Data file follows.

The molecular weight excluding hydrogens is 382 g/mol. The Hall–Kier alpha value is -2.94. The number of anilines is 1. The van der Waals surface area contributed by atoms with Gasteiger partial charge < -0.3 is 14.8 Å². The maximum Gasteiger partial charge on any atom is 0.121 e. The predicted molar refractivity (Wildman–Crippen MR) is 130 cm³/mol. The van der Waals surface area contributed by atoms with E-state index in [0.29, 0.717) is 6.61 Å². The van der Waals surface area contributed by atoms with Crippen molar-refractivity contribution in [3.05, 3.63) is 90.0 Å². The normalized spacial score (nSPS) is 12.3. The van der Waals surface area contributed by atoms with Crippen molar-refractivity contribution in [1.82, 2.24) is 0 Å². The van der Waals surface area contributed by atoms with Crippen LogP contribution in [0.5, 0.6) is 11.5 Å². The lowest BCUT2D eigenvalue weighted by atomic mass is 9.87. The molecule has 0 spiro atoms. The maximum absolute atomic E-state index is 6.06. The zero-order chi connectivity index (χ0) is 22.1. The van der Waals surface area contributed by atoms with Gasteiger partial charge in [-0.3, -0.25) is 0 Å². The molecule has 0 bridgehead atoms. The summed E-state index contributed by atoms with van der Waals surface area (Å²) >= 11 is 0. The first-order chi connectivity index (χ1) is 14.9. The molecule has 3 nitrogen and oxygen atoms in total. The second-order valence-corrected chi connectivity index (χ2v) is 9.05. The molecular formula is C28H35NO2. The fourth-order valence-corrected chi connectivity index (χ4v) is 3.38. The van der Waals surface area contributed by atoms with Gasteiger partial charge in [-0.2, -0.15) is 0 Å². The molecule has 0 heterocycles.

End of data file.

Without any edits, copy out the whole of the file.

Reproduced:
The molecular weight excluding hydrogens is 382 g/mol. The Hall–Kier alpha value is -2.94. The number of anilines is 1. The van der Waals surface area contributed by atoms with Gasteiger partial charge < -0.3 is 14.8 Å². The maximum Gasteiger partial charge on any atom is 0.121 e. The predicted molar refractivity (Wildman–Crippen MR) is 130 cm³/mol. The van der Waals surface area contributed by atoms with E-state index in [0.29, 0.717) is 6.61 Å². The van der Waals surface area contributed by atoms with Crippen molar-refractivity contribution in [3.05, 3.63) is 90.0 Å². The normalized spacial score (nSPS) is 12.3. The van der Waals surface area contributed by atoms with Crippen molar-refractivity contribution in [1.82, 2.24) is 0 Å². The van der Waals surface area contributed by atoms with Crippen LogP contribution in [0.5, 0.6) is 11.5 Å². The lowest BCUT2D eigenvalue weighted by atomic mass is 9.87. The molecule has 0 spiro atoms. The maximum absolute atomic E-state index is 6.06. The zero-order chi connectivity index (χ0) is 22.1. The van der Waals surface area contributed by atoms with Gasteiger partial charge in [-0.3, -0.25) is 0 Å². The molecule has 0 bridgehead atoms. The summed E-state index contributed by atoms with van der Waals surface area (Å²) >= 11 is 0. The first-order chi connectivity index (χ1) is 14.9. The molecule has 3 nitrogen and oxygen atoms in total. The second-order valence-corrected chi connectivity index (χ2v) is 9.05. The molecular formula is C28H35NO2. The fourth-order valence-corrected chi connectivity index (χ4v) is 3.38. The van der Waals surface area contributed by atoms with Gasteiger partial charge in [-0.2, -0.15) is 0 Å². The molecule has 0 heterocycles.